Zuma’s corruption co-accused wants permanent stay of prosecution

15 November 2018 - 19:11 By Genevieve Quintal
Former president Jacob Zuma in court. Picture: SUPPLIED
Former president Jacob Zuma in court. Picture: SUPPLIED

French arms company, Thales, former president Jacob Zuma’s co-accused in his corruption case, has lodged its application for a permanent stay of prosecution in a bid to have the charges against it reviewed and set aside.

Thales is claiming that, given the circumstances surrounding the prosecution, its constitutional right to receive a fair trial has been violated.

The company is accused of conspiring with Zuma’s former financial adviser Schabir Shaik, his Nkobi Group and the former president to pay him R500,000 a year as a bribe in exchange for protection during an investigation linked to the arms deal.

It has been more than a decade-long battle for Zuma, who has been trying to avoid facing corruption charges. 

The charges were withdrawn against Thales and Zuma in 2009, just before he became president of the country. Last year, the Supreme Court of Appeal (SCA) overturned the decision to withdraw the charges against Zuma, after he conceded that it was irrational to withdraw them.

In March this year, former national director of public prosecutions (NDPP) Shaun Abrahams reinstated the charges, and the criminal case resumed.

Thales, earlier this year, made submissions to the National Prosecuting Authority (NPA), requesting that the decision to charge it be reviewed and dropped, but this request was turned down. Now the company has filed for a  permanent stay of prosecution with the high court in Durban.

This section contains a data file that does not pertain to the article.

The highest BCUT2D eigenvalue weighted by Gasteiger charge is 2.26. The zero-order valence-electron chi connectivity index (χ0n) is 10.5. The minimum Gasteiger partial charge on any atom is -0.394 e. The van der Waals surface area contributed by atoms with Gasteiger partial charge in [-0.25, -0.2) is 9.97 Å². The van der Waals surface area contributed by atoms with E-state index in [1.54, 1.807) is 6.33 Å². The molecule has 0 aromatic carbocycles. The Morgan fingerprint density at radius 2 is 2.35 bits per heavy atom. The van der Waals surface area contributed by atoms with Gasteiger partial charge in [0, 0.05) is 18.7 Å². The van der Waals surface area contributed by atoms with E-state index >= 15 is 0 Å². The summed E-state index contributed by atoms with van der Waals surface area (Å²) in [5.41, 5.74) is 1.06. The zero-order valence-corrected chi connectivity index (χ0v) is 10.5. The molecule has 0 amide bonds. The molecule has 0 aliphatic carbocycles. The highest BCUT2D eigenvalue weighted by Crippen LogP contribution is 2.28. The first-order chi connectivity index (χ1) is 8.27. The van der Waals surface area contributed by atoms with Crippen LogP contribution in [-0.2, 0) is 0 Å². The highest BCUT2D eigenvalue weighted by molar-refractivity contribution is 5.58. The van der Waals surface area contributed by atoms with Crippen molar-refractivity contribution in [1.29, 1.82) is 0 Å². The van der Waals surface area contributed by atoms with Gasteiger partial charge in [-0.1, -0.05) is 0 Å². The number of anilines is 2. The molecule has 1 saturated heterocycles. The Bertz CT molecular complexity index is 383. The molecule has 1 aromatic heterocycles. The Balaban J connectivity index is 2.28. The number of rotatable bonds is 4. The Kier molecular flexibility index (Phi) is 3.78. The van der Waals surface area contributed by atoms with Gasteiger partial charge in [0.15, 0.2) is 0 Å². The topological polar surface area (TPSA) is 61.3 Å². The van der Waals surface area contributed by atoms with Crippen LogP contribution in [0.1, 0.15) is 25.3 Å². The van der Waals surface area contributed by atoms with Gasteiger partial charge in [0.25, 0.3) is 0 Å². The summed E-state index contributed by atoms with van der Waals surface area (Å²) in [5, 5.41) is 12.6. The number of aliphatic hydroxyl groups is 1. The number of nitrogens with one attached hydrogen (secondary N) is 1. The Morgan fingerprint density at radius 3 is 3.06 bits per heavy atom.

Zuma, during his last appearance in the high court, also indicated that he would be lodging his own application for a permanent stay of prosecution.

KwaZulu-Natal deputy judge president Mjabuliseni Madondo, in July, gave Zuma and Thales until November 16 to lodge their applications for a stay of prosecution and postponed the case to November 30.

On Thursday, Thales said one of the “principal reasons” for the company’s contention as to why the re-instituting of the charges held no validity is that the charges against it were withdrawn in 2009, and this had not been challenged or set aside by any court.

The company argues that since the charges were validly withdrawn, the NPA has not followed its own protocols.

“Thales reiterates that it has no knowledge of any transgressions having been committed by any of its employees in relation to the awarding of the contract for the combat systems for South Africa’s corvettes,” Thales said, adding that it respects the law and has fully co-operated with local authorities at all times and will continue to do so.

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